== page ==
Growth of bacteria in the urine without any complaints (asymptomatic bacteriuria) is commonly detected in women up to 60 years, people with diabetes and in the elderly. It is not clear whether antibiotic treatment for this condition is of benefit for non-pregnant adults.
Nine studies of medium to high quality, enrolling 1614 institutionalised participants or outpatients, assigned to antibiotics or placebo/no treatment for treating asymptomatic bacteriuria for different durations of treatment and follow-up were included in this review. The evidence is current to February 2015. No clinical benefit was found for antibiotic treatment. Antibiotics eradicated the growth of bacteria in more participants but at the cost of more adverse events than in the no treatment groups.
No differences were observed between antibiotics versus no treatment of asymptomatic bacteriuria for the development of symptomatic UTI, complications or death. Antibiotics were superior to no treatment for the bacteriological cure but with significantly more adverse events. There was no clinical benefit from treating asymptomatic bacteriuria in the studies included in this review.
Asymptomatic bacteriuria is commonly detected in women aged up to 60 years, patients with diabetes, and the elderly. The benefit of antibiotic treatment for this condition is controversial.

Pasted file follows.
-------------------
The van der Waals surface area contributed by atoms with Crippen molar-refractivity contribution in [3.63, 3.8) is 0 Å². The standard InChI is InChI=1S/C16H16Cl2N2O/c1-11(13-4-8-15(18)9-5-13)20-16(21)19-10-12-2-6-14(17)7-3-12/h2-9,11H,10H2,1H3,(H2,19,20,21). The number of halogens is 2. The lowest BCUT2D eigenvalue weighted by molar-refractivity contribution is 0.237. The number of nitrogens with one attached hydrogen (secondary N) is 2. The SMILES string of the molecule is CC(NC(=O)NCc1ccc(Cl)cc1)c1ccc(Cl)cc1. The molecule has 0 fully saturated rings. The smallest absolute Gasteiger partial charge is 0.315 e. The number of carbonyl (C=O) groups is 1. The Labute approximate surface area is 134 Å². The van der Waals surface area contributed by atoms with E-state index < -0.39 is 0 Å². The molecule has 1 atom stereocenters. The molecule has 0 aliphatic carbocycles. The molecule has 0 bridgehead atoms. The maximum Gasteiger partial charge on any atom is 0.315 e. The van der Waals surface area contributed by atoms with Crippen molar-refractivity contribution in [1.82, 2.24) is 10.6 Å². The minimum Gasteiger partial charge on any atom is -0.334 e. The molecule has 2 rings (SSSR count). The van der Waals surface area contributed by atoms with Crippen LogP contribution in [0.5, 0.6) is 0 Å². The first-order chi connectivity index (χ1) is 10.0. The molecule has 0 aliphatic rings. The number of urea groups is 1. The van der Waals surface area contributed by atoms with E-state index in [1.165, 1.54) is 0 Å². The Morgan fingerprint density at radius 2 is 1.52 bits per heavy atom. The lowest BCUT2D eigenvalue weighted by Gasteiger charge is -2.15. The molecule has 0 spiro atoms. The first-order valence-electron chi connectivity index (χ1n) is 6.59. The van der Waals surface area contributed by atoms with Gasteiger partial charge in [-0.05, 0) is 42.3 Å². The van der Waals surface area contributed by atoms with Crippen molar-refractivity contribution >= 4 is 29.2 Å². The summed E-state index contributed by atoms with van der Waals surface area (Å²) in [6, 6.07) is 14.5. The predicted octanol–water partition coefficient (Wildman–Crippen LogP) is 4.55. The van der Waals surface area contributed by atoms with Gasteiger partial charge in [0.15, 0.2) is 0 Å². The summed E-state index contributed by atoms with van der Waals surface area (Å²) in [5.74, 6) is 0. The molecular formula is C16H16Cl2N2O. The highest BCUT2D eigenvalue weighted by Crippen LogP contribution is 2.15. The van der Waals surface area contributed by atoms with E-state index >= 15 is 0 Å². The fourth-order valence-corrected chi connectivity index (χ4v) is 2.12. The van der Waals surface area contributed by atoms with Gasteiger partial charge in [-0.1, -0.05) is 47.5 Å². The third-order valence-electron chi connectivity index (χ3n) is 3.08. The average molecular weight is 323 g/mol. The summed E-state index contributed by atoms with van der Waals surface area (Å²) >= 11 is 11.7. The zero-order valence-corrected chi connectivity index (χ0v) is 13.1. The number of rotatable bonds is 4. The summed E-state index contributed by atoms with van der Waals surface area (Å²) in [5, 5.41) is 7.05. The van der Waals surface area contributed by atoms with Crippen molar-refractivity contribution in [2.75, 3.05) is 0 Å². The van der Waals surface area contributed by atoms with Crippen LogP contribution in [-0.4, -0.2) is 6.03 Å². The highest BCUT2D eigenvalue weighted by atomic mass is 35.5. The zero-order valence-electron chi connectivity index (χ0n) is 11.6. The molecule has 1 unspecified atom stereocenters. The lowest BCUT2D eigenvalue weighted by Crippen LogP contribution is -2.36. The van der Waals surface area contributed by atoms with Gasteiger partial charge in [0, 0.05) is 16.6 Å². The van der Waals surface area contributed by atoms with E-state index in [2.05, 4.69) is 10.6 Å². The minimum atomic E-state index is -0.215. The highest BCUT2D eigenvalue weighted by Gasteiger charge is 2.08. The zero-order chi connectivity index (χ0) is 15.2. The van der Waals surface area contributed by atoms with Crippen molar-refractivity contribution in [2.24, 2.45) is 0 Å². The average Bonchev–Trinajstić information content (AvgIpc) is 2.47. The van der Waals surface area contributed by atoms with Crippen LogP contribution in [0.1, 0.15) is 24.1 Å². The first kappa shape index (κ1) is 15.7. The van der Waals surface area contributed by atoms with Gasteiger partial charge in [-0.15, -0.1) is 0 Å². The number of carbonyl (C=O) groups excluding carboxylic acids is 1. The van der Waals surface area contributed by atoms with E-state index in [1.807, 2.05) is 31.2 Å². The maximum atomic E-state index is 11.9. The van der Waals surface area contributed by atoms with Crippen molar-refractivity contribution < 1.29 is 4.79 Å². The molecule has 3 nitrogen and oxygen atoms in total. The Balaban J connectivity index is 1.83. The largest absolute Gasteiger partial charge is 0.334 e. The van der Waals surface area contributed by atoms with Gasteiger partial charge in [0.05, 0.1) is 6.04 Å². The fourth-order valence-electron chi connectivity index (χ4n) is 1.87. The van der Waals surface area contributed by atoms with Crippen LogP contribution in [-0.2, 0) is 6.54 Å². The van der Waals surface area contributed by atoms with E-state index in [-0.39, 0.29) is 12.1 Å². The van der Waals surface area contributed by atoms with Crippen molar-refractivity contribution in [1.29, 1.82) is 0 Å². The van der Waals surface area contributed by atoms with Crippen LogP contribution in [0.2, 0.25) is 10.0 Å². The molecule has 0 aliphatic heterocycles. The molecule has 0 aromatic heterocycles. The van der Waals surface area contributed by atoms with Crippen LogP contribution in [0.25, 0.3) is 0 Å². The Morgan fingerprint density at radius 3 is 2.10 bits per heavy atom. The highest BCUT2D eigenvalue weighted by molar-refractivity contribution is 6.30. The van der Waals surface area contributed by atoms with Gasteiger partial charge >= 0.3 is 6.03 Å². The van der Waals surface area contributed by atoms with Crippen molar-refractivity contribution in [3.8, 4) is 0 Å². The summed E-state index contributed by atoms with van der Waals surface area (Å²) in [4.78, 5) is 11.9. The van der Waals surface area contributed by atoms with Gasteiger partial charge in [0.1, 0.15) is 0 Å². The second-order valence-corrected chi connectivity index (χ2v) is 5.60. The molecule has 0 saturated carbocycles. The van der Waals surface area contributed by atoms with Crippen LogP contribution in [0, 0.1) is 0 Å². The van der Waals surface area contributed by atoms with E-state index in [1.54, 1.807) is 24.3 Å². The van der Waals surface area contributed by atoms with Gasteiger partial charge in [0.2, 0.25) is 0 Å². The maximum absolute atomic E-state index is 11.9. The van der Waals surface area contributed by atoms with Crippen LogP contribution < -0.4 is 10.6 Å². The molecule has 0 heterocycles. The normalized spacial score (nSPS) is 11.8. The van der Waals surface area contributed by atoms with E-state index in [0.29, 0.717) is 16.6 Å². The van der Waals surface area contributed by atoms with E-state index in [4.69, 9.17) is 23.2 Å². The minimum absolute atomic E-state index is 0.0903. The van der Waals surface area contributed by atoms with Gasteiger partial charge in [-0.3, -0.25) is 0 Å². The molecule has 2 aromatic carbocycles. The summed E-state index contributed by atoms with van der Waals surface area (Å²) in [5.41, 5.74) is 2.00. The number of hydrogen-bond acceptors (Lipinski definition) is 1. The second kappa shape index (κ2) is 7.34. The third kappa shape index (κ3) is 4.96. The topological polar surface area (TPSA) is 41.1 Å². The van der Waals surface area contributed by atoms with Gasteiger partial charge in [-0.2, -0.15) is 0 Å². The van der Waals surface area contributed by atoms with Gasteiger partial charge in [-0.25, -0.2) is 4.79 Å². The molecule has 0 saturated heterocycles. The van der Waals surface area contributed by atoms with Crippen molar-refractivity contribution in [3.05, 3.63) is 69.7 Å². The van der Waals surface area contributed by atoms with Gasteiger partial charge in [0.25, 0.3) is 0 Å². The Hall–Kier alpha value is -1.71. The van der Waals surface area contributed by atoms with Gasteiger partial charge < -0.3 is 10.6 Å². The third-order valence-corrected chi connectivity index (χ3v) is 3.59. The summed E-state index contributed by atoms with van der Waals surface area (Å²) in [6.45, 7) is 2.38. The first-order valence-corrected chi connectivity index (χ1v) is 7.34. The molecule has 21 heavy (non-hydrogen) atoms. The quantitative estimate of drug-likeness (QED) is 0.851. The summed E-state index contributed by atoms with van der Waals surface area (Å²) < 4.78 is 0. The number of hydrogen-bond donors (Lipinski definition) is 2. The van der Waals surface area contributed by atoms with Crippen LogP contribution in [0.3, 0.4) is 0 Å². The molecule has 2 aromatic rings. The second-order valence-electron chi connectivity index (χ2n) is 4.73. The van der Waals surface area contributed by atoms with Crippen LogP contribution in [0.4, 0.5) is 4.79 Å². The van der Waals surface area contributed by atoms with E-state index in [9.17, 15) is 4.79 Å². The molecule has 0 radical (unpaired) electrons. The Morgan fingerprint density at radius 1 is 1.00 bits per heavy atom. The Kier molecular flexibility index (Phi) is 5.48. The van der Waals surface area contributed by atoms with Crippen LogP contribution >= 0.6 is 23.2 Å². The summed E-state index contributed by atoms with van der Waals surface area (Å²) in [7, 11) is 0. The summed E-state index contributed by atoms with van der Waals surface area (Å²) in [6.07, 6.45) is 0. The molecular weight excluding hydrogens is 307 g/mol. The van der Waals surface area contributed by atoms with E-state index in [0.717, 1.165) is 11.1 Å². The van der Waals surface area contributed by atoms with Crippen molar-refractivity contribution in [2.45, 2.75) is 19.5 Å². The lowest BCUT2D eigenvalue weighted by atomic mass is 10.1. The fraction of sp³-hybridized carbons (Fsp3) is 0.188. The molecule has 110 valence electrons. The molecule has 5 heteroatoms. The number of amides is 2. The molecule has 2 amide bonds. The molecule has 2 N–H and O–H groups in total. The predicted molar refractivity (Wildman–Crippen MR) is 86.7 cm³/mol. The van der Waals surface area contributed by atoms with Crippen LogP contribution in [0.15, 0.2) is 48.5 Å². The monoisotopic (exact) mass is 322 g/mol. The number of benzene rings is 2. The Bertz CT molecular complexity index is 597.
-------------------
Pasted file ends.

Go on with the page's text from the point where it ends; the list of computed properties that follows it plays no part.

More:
To assess the effectiveness and safety of antibiotics treatment for asymptomatic bacteriuria in adults. Specific objectives were to assess 1) the effectiveness of antibiotics for preventing development of symptomatic UTI, UTI-related complications, overall mortality, UTI-related mortality, and resolution of bacteriuria; 2) the development of resistance to antibiotic treatment by comparing resistance of grown bacteria in urine before and after therapy; and 3) the frequency of adverse events.
We searched the Cochrane Renal Group's Specialised Register up to 24 February 2015 through contact with the Trials' Search Co-ordinator using search terms relevant to this review.
Randomised controlled trials (RCTs) and quasi-RCTs comparing antibiotics to placebo or no treatment for asymptomatic bacteriuria in adults were included. The outcomes of interest were the development of symptomatic urinary tract infection (UTI), complications, death, any adverse event, development of antibiotic resistance, bacteriological cure, and decline in kidney function.
Two authors independently extracted the data and assessed study quality. Statistical analyses were performed using the random effects model and the results expressed as risk ratios (RR) with 95% confidence intervals (CI).
We included nine studies (1614 participants) in this review. Symptomatic UTI (RR 1.11, 95% CI 0.51 to 2.43), complications (RR 0.78, 95% CI 0. 35 to 1.74), and death (RR 0.99, 95% CI 0.70 to 1.41) were similar between the antibiotic and placebo or no treatment arms. Antibiotics were more effective for bacteriological cure (RR 2.67, 95% CI 1.85 to 3.85) but also more adverse events developed in this group (RR 3.77, 95% CI 1.40 to 10.15). No decline in the kidney function was observed across the studies; minimal data were available on the emergence of resistant strains after antimicrobial treatment.
The included studies were of medium and high quality, used different treatments for different durations of treatment and follow-up, different populations, but this did not appear to influence the results of review.